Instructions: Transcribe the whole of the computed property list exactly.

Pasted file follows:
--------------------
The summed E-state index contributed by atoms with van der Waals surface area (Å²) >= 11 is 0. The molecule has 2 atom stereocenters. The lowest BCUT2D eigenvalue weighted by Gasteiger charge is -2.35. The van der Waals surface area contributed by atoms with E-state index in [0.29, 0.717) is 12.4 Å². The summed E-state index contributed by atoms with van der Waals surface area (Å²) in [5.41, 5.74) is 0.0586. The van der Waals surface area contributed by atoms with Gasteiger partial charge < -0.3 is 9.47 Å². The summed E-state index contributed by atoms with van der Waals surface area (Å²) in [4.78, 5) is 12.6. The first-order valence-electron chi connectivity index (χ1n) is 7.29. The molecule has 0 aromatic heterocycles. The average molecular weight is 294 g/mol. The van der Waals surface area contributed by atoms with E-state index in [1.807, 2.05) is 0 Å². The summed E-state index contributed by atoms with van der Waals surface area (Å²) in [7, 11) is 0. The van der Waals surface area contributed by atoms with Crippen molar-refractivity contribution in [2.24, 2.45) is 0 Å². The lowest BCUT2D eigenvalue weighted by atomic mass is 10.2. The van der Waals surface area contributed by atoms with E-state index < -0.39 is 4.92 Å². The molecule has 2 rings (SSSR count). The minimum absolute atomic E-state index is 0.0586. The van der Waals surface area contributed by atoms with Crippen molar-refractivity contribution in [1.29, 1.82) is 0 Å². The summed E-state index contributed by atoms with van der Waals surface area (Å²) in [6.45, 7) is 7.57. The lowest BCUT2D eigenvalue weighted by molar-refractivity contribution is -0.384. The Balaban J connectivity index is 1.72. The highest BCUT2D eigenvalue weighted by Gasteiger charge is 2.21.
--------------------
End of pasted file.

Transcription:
The summed E-state index contributed by atoms with van der Waals surface area (Å²) >= 11 is 0. The molecule has 2 atom stereocenters. The lowest BCUT2D eigenvalue weighted by Gasteiger charge is -2.35. The van der Waals surface area contributed by atoms with E-state index in [0.29, 0.717) is 12.4 Å². The summed E-state index contributed by atoms with van der Waals surface area (Å²) in [5.41, 5.74) is 0.0586. The van der Waals surface area contributed by atoms with Gasteiger partial charge < -0.3 is 9.47 Å². The summed E-state index contributed by atoms with van der Waals surface area (Å²) in [4.78, 5) is 12.6. The first-order valence-electron chi connectivity index (χ1n) is 7.29. The molecule has 0 aromatic heterocycles. The average molecular weight is 294 g/mol. The van der Waals surface area contributed by atoms with E-state index in [1.807, 2.05) is 0 Å². The summed E-state index contributed by atoms with van der Waals surface area (Å²) in [7, 11) is 0. The van der Waals surface area contributed by atoms with Crippen molar-refractivity contribution in [2.24, 2.45) is 0 Å². The lowest BCUT2D eigenvalue weighted by atomic mass is 10.2. The van der Waals surface area contributed by atoms with E-state index < -0.39 is 4.92 Å². The molecule has 2 rings (SSSR count). The minimum absolute atomic E-state index is 0.0586. The van der Waals surface area contributed by atoms with Crippen molar-refractivity contribution in [1.29, 1.82) is 0 Å². The summed E-state index contributed by atoms with van der Waals surface area (Å²) in [6.45, 7) is 7.57. The lowest BCUT2D eigenvalue weighted by molar-refractivity contribution is -0.384. The Balaban J connectivity index is 1.72. The highest BCUT2D eigenvalue weighted by Gasteiger charge is 2.21.